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Chris Fox's Engineering Section


Trigonometry

"The square of the hypotenuse of a right-angled triangle is equal to the sum of the squares of the other two sides"

Pythagoras' Rule

Trigonometry is concerned with calculating the sides and angles of triangles. However, as will be seen, it can also be applied to any situation involving circular motion.

Trigonometry is a long-established branch of mathematics in my country; Angles came to England in the 5th century.

The degree (°), is commonly used as a unit of plane angle; there are 360 in a circle. An angle of 90° is termed a right angle; an angle measuring between 0 and 90° is an acute angle, and one measuring between 90 and 180° is an obtuse angle. The SI unit of plane angle is the radian (rad; c). 1c is the angle formed at the centre of a circle by two radii that cut off an arc equal in length to the radius; there are therefore 2πc in a circle. Because the circumference of a circle is given by C=2πr and the area by A=πr², if radians are used the arc length l=rθ and the sector area A=0.5r²θ.

Consider a right-angled triangle (One in which two sides join at a right angle). One of the angles other than the right angle is denoted by θ. The side connecting this angle to the right angle is termed the adjacent side; the side opposite the angle θ is termed the opposite side; and the side opposite the right angle is termed the hypotenuse.

The three basic functions of trigonometry are the sine, cosine and tangent. sin θ = opposite/hypotenuse, cos θ = adjacent/hypotenuse and tan θ = opposite/adjacent. Substitution will show that tan θ = sin θ/cos θ.

Three other functions are the cosecant (cosec), secant (sec) and cotangent (cot). These are the reciprocals of the sine, cosine and tangent functions respectively.

Now consider a circle of radius r, whose centre lies at the origin of a graph. The angle θ denotes the anticlockwise turn from the x-axis to a particular radius. The co-ordinates of the other end of the radius are (r cos θ, r sin θ). This gives rise to the polar co-ordinate system, based on r and θ. Because x=r cos θ and y=r sin θ, r²=x²+y² (Pythagoras' Rule) and θ=tan-1 (y/x). Tan-1 denotes the inverse tangent, so that θ=tan -1 (tan θ).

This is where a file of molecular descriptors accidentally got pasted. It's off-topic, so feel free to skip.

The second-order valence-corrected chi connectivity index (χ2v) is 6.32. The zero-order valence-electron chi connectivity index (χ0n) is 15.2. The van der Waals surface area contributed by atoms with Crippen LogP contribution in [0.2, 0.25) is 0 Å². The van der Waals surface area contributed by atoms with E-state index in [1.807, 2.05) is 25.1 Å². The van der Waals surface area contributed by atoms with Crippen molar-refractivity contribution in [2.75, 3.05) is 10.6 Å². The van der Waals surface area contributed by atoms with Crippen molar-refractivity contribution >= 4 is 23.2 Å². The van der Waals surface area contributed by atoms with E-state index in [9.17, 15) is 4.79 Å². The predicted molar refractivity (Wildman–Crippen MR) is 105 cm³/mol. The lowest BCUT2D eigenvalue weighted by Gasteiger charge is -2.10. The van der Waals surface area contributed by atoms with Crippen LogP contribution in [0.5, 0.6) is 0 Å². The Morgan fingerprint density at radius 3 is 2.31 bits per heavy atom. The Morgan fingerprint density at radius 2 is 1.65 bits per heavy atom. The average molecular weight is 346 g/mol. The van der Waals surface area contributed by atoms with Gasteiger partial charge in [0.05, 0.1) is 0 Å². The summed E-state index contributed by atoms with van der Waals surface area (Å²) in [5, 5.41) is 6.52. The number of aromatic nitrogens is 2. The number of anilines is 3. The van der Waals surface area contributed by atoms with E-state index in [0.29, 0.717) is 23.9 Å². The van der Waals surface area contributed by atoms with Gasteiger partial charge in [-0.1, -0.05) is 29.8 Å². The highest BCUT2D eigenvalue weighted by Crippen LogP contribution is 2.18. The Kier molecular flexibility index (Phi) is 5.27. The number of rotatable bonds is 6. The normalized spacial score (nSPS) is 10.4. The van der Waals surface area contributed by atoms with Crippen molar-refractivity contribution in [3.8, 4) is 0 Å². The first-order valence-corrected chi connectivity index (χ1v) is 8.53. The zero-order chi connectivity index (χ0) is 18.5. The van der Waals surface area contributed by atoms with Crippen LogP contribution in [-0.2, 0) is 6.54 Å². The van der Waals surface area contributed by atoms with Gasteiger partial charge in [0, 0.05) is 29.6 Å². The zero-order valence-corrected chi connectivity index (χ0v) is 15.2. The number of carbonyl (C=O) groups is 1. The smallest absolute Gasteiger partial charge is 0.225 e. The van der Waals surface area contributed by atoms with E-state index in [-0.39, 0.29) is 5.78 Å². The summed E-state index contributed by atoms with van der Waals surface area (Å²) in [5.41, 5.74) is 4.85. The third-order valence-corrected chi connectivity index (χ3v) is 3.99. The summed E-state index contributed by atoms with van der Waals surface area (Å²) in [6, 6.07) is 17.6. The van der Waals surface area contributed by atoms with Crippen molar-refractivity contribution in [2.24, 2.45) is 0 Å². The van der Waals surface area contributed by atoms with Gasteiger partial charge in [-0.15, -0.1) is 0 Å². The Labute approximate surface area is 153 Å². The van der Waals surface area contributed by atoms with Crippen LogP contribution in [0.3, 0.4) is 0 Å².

If the radius is the hypotenuse of a right-angled triangle of which θ is an angle, using Pythagoras' Rule and cancelling shows that sin²θ+cos²θ=1 (a convenient way of writing (sin θ)² ... ). Dividing throughout by cos²θ gives tan²θ+1=sec²θ, and dividing by sin²θ gives 1+cot²θ=cosec²θ.

Consider a triangle with an angle A in the bottom left corner and a right angle in the bottom right corner, rotated anticlockwise through an angle B. Because the angles of a triangle total 180°, and because the angles on a straight line total 180°, the opposite side forms an angle B with the vertical. The B angles can each be considered part of another triangle, whose hypotenuse is also one side of the first. If the hypotenuse of the first triangle has length 1, the lengths of the opposite and adjacent sides are, respectively, sin A and cos A. Considering the co-ordinates of the top corner of the first triangle, and given that opposite sides of a rectangle have equal length:

sin (A+B) = sin A cos B + cos A sin B

cos (A+B) = cos A cos B - sin A sin B

These are the Addition Formulae.

The Addition Formulae can be used to expand tan (A+B). Because tan (A+B) = sin (A+B)/cos (A+B), replacing these terms with the Addition Formulae then dividing both the numerator and the denominator by cos A cos B gives:

tan (A+B) = (tan A + tan B)/(1 - tan A tan B).

Consider a triangle laid on one side. An imaginary line runs vertically from the top corner, dividing it into two right-angled triangles. The length of the imaginary line is equal to the sine of each of the bottom angles multiplied by the length of the adjoining hypotenuse. Doing this for each pair of sides, then combining the information into a single equation, we find that the sine of an angle is directly proportional to the length of the opposite side. This is the Sine Rule; because no constraints have been placed on either the triangles or angles used, it applies to all triangles.

Consider the same triangle and imaginary line. The bottom left angle is labelled A, and the side opposite is labelled a (lower case equivalent); the other two sides are labelled b and c. Applying Pythagoras' Rule to the right hand triangle, expanding and simplifying shows that a² = b² + c² - 2bc cos A. This is the Cosine Rule.


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